(Bloomberg) -- The heightened external risks that are beyond Bank Indonesia’s grip may make it tough to call its April’s rate hike as one-and-done, according to economists. 

Its currency remains vulnerable in the face of an unclear Federal Reserve rate path and elevated geopolitical tensions, coupled with corporate dollar demand for dividends and debt payments. Governor Perry Warjiyo’s rupiah guidance — that it will likely average 16,200 per dollar this quarter — reflects those risks.

BI’s unexpected rate hike to 6.25% on Wednesday, paired with incentives to boost lenders’ liquidity to keep ramping up credit, risks impairing the effectiveness of the central bank’s policy tools. The rupiah fell on Thursday, along with many Asian currencies. 

“The decision to tighten the monetary policy while at the same time loosening the macroprudential policy may deprive the market of a clearer policy signal,” economists in PT Bank Central Asia in Jakarta said.

Here’s what economists are saying:

Krystal Tan, Australia & New Zealand Banking Group

  • Given the still-elevated external uncertainties, particularly of the Fed rate trajectory, further hikes can’t be ruled out
  • Any material overshoot in USD/IDR will raise the odds of another hike
  • BI’s macroprudential policies could help support economic growth, but the flip side is they weaken the signaling effect from the rate hike
  • If the Fed starts to ease in December as BI currently expects, Indonesia’s own pivot may have to wait until 2025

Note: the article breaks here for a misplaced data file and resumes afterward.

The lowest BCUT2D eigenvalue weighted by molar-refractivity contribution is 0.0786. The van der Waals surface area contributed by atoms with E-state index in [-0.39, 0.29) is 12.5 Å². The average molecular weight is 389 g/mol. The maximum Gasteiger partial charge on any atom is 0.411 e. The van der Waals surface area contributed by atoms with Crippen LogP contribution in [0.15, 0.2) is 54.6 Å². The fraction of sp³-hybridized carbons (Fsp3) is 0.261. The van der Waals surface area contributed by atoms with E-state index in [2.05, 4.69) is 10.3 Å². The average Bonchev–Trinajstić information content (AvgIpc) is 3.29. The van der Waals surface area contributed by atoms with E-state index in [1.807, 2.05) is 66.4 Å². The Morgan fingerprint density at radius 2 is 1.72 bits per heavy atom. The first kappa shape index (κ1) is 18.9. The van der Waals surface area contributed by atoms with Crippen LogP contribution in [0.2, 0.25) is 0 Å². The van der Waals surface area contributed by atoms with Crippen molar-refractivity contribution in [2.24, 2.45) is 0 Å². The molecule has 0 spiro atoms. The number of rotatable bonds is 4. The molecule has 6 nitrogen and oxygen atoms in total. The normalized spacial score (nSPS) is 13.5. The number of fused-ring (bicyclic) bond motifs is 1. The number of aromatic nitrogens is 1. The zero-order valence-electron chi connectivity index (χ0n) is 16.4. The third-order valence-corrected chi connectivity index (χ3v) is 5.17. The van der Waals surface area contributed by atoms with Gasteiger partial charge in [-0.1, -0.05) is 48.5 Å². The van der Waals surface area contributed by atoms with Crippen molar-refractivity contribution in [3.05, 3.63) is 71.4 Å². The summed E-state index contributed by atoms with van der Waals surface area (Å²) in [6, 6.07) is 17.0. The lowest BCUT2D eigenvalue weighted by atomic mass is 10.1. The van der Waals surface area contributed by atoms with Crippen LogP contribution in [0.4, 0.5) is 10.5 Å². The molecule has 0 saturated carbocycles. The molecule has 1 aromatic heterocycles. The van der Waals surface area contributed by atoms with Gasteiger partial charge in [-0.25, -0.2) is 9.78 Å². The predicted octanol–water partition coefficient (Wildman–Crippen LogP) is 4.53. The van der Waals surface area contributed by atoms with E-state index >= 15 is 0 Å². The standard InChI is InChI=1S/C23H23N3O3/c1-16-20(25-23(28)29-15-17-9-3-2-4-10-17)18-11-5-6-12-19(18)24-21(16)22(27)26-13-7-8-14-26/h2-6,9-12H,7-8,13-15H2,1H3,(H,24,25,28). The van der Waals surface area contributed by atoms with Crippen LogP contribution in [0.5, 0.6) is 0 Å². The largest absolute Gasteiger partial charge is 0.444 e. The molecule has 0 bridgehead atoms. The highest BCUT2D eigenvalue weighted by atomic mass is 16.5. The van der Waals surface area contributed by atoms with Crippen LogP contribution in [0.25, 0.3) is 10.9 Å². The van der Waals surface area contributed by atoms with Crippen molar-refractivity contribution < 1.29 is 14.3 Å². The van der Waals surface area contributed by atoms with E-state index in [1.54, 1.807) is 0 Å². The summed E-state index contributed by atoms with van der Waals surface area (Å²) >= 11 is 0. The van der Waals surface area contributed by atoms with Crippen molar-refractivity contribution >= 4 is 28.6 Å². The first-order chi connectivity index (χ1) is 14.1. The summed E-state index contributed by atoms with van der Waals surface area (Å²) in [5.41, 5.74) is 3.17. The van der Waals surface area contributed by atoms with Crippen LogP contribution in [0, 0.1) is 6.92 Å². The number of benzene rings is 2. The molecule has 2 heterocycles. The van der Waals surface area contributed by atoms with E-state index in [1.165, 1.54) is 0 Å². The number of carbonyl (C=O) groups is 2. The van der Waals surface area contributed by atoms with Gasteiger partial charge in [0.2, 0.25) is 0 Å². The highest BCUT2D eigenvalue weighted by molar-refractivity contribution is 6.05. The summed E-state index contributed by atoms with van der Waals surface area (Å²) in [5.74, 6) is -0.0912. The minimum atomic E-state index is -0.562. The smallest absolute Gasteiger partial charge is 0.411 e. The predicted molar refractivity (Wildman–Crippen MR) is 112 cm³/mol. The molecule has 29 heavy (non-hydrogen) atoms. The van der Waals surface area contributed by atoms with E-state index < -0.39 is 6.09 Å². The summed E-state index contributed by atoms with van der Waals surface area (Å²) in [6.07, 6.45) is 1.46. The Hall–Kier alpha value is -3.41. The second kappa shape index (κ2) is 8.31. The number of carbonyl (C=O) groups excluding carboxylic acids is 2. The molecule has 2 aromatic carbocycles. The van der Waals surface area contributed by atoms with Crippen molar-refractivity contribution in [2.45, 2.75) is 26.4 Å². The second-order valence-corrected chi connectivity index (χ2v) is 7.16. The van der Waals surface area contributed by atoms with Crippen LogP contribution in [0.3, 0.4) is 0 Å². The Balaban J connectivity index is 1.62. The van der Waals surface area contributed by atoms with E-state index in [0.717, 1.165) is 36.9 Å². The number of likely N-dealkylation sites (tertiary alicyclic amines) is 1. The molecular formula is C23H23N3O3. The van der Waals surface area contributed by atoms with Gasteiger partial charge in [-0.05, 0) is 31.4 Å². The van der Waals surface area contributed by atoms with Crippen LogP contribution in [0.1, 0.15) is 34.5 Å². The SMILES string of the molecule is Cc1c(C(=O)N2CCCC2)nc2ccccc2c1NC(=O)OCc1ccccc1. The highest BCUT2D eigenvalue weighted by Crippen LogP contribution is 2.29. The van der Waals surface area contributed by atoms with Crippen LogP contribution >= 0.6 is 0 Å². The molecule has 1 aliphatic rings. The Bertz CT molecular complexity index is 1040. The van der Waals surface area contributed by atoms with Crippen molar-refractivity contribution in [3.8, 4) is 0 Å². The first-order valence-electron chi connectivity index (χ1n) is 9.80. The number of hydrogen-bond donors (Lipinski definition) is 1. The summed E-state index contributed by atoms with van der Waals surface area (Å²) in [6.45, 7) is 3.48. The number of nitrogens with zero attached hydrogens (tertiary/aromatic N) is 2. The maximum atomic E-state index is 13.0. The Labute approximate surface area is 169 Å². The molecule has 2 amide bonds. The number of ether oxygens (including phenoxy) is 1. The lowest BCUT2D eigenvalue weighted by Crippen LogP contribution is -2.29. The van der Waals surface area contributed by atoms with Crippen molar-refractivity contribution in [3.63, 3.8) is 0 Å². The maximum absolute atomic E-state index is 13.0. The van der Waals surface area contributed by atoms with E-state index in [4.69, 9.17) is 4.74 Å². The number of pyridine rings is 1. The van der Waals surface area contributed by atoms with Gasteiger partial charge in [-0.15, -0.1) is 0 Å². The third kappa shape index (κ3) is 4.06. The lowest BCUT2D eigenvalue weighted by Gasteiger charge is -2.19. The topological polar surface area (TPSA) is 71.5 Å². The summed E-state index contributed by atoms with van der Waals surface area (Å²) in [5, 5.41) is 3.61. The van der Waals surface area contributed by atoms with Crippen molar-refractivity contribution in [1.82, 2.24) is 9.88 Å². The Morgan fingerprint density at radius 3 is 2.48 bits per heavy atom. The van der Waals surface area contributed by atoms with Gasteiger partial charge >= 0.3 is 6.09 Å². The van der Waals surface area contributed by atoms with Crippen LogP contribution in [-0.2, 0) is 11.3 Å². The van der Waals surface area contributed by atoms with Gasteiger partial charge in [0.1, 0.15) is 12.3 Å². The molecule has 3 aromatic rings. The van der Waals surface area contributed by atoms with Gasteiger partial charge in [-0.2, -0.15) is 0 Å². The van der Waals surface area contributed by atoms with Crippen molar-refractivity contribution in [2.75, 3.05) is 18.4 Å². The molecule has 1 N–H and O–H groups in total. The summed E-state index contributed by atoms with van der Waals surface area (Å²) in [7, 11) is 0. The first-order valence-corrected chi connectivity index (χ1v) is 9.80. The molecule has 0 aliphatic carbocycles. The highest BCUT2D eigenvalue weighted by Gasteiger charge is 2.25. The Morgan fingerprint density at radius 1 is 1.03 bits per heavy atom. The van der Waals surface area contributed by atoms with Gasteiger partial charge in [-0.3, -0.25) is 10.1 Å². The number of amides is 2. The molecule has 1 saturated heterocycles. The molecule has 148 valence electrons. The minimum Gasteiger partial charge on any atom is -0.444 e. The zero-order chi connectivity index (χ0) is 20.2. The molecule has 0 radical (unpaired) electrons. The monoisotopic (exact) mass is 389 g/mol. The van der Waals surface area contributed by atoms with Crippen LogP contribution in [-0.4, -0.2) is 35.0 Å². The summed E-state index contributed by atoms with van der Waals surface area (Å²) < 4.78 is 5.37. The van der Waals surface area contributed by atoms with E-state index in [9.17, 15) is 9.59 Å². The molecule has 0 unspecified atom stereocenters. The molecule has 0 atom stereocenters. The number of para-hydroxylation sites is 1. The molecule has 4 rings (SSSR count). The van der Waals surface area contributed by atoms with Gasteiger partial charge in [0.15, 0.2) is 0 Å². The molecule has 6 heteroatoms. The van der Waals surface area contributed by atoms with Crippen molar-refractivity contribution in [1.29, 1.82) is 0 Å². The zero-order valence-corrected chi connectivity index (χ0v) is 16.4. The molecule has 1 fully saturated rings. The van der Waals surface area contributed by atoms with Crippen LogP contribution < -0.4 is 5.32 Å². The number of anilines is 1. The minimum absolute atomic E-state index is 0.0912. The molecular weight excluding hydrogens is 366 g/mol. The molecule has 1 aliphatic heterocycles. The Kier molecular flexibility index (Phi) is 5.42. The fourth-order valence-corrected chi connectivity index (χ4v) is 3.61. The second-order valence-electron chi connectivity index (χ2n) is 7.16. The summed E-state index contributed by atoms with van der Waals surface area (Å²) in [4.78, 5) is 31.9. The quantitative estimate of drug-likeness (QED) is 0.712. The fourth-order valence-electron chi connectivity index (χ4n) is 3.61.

Brian Tan and Audrey Ong, Barclays Plc

  • The combination of dividend repatriation and higher-for-longer US rates suggests domestic dollar demand will remain firm in the short run, while the repricing of US rates implies no respite yet for foreign portfolio flows
  • Our base case assumes that April’s hike was one-and-done, but the risks remain tilted toward more hikes if the IDR depreciates further
  • BI’s own forecast suggests that should the IDR depreciate further and the weakness is particularly profound, BI may hike the policy rate again even by 50 basis points

Satria Sambijantoro, PT Bahana Sekuritas

  • BI’s recent rate hike was neither a panic nor dovish hike as it was aware of the higher FX supply needs in May-June, when dollar demand shall escalate for dividend repatriation and maturing foreign debts
  • BI’s “forward guidance” for stronger rupiah was communicated to encourage exporters to swap their dollars
  • Robust lending growth among Indonesia’s big banks can be sustained despite the monetary tightening

Pranjul Bhandari and Joey Chew, HSBC Holdings Plc 

  • There may be little respite for IDR in the near term if the Fed only ends up cutting rate once this year
  • There are risks of further hikes if there is a renewed bout of USD strength, given BI’s revealed preference to hike during periods of currency weakness
  • BI may not follow the Fed 1-1 in rate cuts, preferring a later and shallower rate cutting cycle
  • Base case is for BI rate cuts to start in 4Q, with a total of 100 bps of rate reduction spreading quarterly through mid-2025

Lazuardin Thariq Hamzah and Barra Kukuh Mamia, PT Bank Central Asia 

  • Global asset repricing and potential bear steepening in the US yield curve may continue, potentially setting the stage for further policy tightening by BI
  • BI would synchronize its future rate adjustments with the projected timeline outlined by the Fed
  • The repeating pattern of rate hikes to complement FX interventions, which was also seen in October’s unexpected decision, may diminish the deterrent effect of such measures

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